21 Jan 2017

Kodachrome days- to be revisited?

Last week Kodak  announced that they are commencing manufacture of Ektachrome colour slide film again and that they will be launching a Super 8 film camera to use Ektachrome Super 8 film.See  KODAK
They also announced that they are investigating the feasibility of manufacturing Kodachrome film again. Behind these announcements is the fact there has been a big upswing in demand for film from younger enthusiasts who are turning to film in the same way as young music enthusiasts are turning to vinyl records. Also many movie studios want to shoot on film for the "look". It seems as if everything old is new again.

Fuji have been trying very hard to drive their remaining film business into the ground by repeatadly jacking up prices and discontinuing emulsions. Maybe Kodak's move will cause them to reappraise this strategy.
Starting Kodachrome again will not be easy. Most of the complex coating equipment will have been scrapped. Also much of the hands on know how will have been lost when the technicians left. There is also the question of processing as Kodachrome requires complex processing. There was only one Kodachrome processing lab left operating when Kodak discontinued manufacture of the film, Dwayne's Photo Service in Parsons, Kansas, USA and that processed the " last" roll of Kodachrome which was taken by Steve McCurry in 2010.

If Kodachrome does reappear I would be tempted to run a few rolls through my Hasselblad. Big 6x6 Kodachrome slides-magic but surely very expensive.

I first put the story below onto the blog in November 2013 and it maybe of interest again in view of Kodak's announcement.

Early Kodachrome Days

I found this Kodachrome slide last weekend in a shoebox full of discarded slides. It was taken by me in 1960 on my first camera-an Halina 35X-pictured below.
The Halina was apparently made in China - although it was marked "Made in Hong Kong"-and had a resemblance to a Leica although Leica themselves had not adopted the red dot at that time. Maybe the Leica resemblance and a few favourable reviews and the price attracted me. As it happens I have fond memories of that camera and its surprisingly good results. Of course it had no exposure metering so I used a newly acquired and quite reliable little hand held Hanimex Sekonic lightmeter. The Halina had a metal body and you had to manually cock the shutter as well as advance the film after each shot and I do remember that the focussing was always very stiff which I found out was a characteristic of the model not just my example.

Soon after I received the camera as my 14th birthday present from my parents I took it and a much prized cassette of the -to me- incredibly expensive Kodachrome film on our family holiday to N Devon in the UK. The Kodachrome was the original 10 ASA ( today's ISO) emulsion. Hand held shots were really only possible in bright sunlight- usually a rare commodity in the UK but not luckily on that holiday. The film had almost no exposure latitude and it was very contrasty. But it was sharp and the colours were bright as you would expect from Kodachrome. Of course the last thing you need with a contrasty film is bright sunlight but with only 10 ISO and a maximum aperture on the camera of F3.5 you really had no choice.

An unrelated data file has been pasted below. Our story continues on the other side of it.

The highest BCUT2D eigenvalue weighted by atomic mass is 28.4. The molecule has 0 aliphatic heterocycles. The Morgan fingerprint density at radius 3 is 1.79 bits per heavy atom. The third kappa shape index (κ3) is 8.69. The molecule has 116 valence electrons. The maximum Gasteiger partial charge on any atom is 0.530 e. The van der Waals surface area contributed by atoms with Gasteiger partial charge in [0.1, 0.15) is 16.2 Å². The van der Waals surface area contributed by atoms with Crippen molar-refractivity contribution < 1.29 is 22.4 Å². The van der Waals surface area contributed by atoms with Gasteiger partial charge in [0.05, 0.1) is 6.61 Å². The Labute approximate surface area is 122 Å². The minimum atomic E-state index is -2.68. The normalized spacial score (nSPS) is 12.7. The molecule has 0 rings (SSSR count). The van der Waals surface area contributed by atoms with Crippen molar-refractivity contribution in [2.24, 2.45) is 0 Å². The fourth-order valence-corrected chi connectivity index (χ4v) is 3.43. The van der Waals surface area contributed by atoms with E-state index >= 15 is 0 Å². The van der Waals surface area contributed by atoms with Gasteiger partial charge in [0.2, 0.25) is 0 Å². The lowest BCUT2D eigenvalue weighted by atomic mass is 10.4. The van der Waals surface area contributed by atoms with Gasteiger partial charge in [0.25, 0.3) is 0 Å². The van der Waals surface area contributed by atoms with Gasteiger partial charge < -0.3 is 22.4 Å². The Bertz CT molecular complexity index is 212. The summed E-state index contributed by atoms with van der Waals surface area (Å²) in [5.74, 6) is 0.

Kodachrome could at that time only be processed by Kodak themselves and the processing was included in the price of the film. When you purchased the film there was a small envelope in the box and you put the cassette of exposed film into it , stuck on some postage stamps and posted it back to Kodak -in my case to their laboratory in the UK. A week or so later a little yellow box of 36 mounted slides popped through the post box. The films were identified by Kodak with numbers on labels which were stapled on the leader of the films as they were put into the processing machine. It seems these labels often became detached and I received the incorrect slides on a number of occasions. It must have been very harrowing for someone waiting for slides of the big wedding or whatever to receive someone else's slides. I heard that at that time Kodak had a department wholly devoted to chasing up incorrectly directed slides.
This-above- is the first slide I have ever scanned from that little very basic camera and I am still very surprised by the quality. I have not manipulated it at all .This is just how it came out of the camera. This slide is 53 years old -from a completely different era. Since then everything has changed and improved so much - including hopefully my photographic skills.
But this story just took another turn for on Monday morning it was pouring with rain (at last) and I spent time clearing out a cupboard and found a slide numbered "1" on the cardboard mount from that first film. It was, not perhaps surprisingly, a photo of my home at that time- 17 Station Avenue, Ewell, Surrey, England. There was little fogging into the lip of the cassette which is visible on the right hand edge. I did search in Lightroom for some detail in the shadows but there is none -they are black .That's how it was. So there - bottom-my first colour photo - the first of tens of thousands as it turned out.

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